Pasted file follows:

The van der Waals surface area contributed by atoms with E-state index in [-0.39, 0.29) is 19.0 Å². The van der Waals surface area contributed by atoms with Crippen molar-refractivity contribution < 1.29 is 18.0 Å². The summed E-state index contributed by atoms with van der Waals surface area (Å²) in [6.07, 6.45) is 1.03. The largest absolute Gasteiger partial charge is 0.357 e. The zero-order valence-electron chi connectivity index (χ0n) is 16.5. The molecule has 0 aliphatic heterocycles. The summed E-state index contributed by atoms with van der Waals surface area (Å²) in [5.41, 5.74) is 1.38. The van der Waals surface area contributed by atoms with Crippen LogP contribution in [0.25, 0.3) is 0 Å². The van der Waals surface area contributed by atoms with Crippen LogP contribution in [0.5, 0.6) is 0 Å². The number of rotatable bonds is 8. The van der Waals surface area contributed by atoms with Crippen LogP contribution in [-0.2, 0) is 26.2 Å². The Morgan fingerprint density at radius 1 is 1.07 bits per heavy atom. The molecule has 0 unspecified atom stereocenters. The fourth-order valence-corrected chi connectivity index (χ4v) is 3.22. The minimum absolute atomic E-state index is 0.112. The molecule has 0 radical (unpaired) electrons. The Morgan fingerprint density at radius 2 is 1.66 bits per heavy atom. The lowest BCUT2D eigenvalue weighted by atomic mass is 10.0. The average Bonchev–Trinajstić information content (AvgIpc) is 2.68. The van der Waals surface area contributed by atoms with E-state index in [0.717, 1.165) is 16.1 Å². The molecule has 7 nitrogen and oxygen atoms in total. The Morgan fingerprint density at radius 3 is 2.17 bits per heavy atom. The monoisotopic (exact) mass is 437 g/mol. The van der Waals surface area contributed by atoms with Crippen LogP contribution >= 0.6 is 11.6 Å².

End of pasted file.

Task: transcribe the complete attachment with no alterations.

The van der Waals surface area contributed by atoms with E-state index in [-0.39, 0.29) is 19.0 Å². The van der Waals surface area contributed by atoms with Crippen molar-refractivity contribution < 1.29 is 18.0 Å². The summed E-state index contributed by atoms with van der Waals surface area (Å²) in [6.07, 6.45) is 1.03. The largest absolute Gasteiger partial charge is 0.357 e. The zero-order valence-electron chi connectivity index (χ0n) is 16.5. The molecule has 0 aliphatic heterocycles. The summed E-state index contributed by atoms with van der Waals surface area (Å²) in [5.41, 5.74) is 1.38. The van der Waals surface area contributed by atoms with Crippen LogP contribution in [0.25, 0.3) is 0 Å². The van der Waals surface area contributed by atoms with Crippen LogP contribution in [0.5, 0.6) is 0 Å². The number of rotatable bonds is 8. The van der Waals surface area contributed by atoms with Crippen LogP contribution in [-0.2, 0) is 26.2 Å². The Morgan fingerprint density at radius 1 is 1.07 bits per heavy atom. The molecule has 0 unspecified atom stereocenters. The fourth-order valence-corrected chi connectivity index (χ4v) is 3.22. The minimum absolute atomic E-state index is 0.112. The molecule has 0 radical (unpaired) electrons. The Morgan fingerprint density at radius 2 is 1.66 bits per heavy atom. The lowest BCUT2D eigenvalue weighted by atomic mass is 10.0. The average Bonchev–Trinajstić information content (AvgIpc) is 2.68. The van der Waals surface area contributed by atoms with E-state index in [0.717, 1.165) is 16.1 Å². The molecule has 7 nitrogen and oxygen atoms in total. The Morgan fingerprint density at radius 3 is 2.17 bits per heavy atom. The monoisotopic (exact) mass is 437 g/mol. The van der Waals surface area contributed by atoms with Crippen LogP contribution >= 0.6 is 11.6 Å².